“We just can't seem to get a break at the other end but we know that we are more than capable of creating goals and, you know, we've created offense and we've just got to keep doing that,” Dubnyk said. “I think the danger is to start changing what you're doing.”

Added Dubnyk, “We just need to get the next one. That's got to be our focus right now. We've been a good road team all year so we're just going to try to keep playing our game and I think we'll get some momentum here.”

The Wild has to figure out a way to get inside these big D.

“They clog the middle of the ice up. They've got six big defensemen, and it's hard to get through,” Boudreau said. “We might change a couple things. But quite frankly, we miss in one end, they score in the other, it's execution. As tough as it is to get through the slot, I would still say we had more chances to score than them tonight. We're just not putting them in when we're getting the opportunity, and obviously they're scoring at the right time.

“There's plays that I'm looking at that we're just missing by a hair.”

Boudreau pointed out that the Ducks were down 2-0 last year and won the next two in Nashville.

“But let's face it: Both games could've gone either way,” he said. “So I don't see why we can't go in there and do the same thing to them that they did to us. This is what happened last year, when we went into Nashville and won the next three games. So it's not impossible.”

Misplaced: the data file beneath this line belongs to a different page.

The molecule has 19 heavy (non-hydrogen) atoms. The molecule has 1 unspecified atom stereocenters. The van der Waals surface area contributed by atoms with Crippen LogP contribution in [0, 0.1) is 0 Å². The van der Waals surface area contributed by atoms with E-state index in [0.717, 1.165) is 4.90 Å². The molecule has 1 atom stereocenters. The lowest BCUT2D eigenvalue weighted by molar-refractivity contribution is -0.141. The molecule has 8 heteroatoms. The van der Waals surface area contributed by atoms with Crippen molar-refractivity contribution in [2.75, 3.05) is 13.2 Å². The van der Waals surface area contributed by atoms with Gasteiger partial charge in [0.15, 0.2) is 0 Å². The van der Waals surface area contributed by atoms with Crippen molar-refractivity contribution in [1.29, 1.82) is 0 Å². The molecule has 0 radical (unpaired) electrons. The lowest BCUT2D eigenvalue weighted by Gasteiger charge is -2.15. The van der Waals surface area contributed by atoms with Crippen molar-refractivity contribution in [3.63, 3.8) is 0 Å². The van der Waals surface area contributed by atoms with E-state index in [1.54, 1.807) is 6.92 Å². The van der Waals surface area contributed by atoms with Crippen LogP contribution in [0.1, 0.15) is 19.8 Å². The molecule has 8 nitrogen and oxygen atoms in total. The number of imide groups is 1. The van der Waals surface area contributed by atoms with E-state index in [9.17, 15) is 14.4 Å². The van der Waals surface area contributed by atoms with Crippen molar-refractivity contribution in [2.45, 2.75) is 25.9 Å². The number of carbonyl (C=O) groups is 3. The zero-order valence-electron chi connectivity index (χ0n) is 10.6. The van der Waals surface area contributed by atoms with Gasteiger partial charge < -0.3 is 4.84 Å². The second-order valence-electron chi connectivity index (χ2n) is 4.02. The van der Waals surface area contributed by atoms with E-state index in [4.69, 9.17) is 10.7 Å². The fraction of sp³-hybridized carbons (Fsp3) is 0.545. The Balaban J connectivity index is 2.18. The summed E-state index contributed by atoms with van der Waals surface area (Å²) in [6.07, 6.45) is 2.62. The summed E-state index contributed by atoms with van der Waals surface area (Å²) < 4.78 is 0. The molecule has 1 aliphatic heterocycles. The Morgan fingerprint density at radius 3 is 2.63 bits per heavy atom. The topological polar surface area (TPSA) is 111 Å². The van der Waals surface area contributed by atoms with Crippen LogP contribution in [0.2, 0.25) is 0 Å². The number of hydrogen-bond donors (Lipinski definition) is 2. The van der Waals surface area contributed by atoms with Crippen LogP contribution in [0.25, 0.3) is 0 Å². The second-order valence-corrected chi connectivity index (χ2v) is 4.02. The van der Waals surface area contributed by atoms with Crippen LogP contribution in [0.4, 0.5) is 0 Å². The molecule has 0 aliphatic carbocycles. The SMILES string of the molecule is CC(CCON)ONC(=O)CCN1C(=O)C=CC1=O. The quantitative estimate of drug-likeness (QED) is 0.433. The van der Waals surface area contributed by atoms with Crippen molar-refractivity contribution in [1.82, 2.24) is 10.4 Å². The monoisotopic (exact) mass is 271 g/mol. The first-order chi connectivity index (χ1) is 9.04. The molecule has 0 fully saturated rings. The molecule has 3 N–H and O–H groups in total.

Here’s some Yeo

“So we knew we had to be more aggressive, more assertive in our game. We knew we had to tweak a couple things and adjust a little bit and find a way to get better between 1 and 2 and I think we did that today. And now we're gonna have to do the same thing.

“We obviously limited the shots against tonight, much better job of that. And again, nothing's changed. This is a group that still challenges you, that's still tough. They've still got a lot of players over there, and the way they throw pucks at the net, it's challenging. But we're digging in on it, and so far, we've been good at it. We've got to make sure that we continue to get better as a group. And we've got to do that both with and without the puck.”

Zach Parise, who scored the Wild’s 5-on-3 goal, said, “I thought they played a good game. Felt like they were a little quicker, they were a little better in the d-zone than the first game. I thought they played better and we didn¹t play as well.”

Asked if the Wild can draw on the end of season adversity, Parise said, “Well, we’re going to have to. Again, look for places we can be better and worry about getting that next game and not dwell on the fact that we’re down 0-2.”

On the 5-on-5 lack of scoring, Parise said, “They’re sitting five guys, when we’re in the zone, right inside the hash
marks and blocking shots. Again, that’s something we’re going to have to figure out if we want to get some goals and win some games, we’re going to have to figure out what we can do better there.”

Asked if there’s confidence the Wild can dig out of this, Ryan Suter said, “Well we have a good team. We have to make sure that we’re focused and ready for the game. Obviously it’s a bad feeling right now but you have to dig deep and find out what we’re made of here.”

That’s it for now. I’ll be on KFAN at some point during the final hour of Beyond the Pond, I think, depending on travel.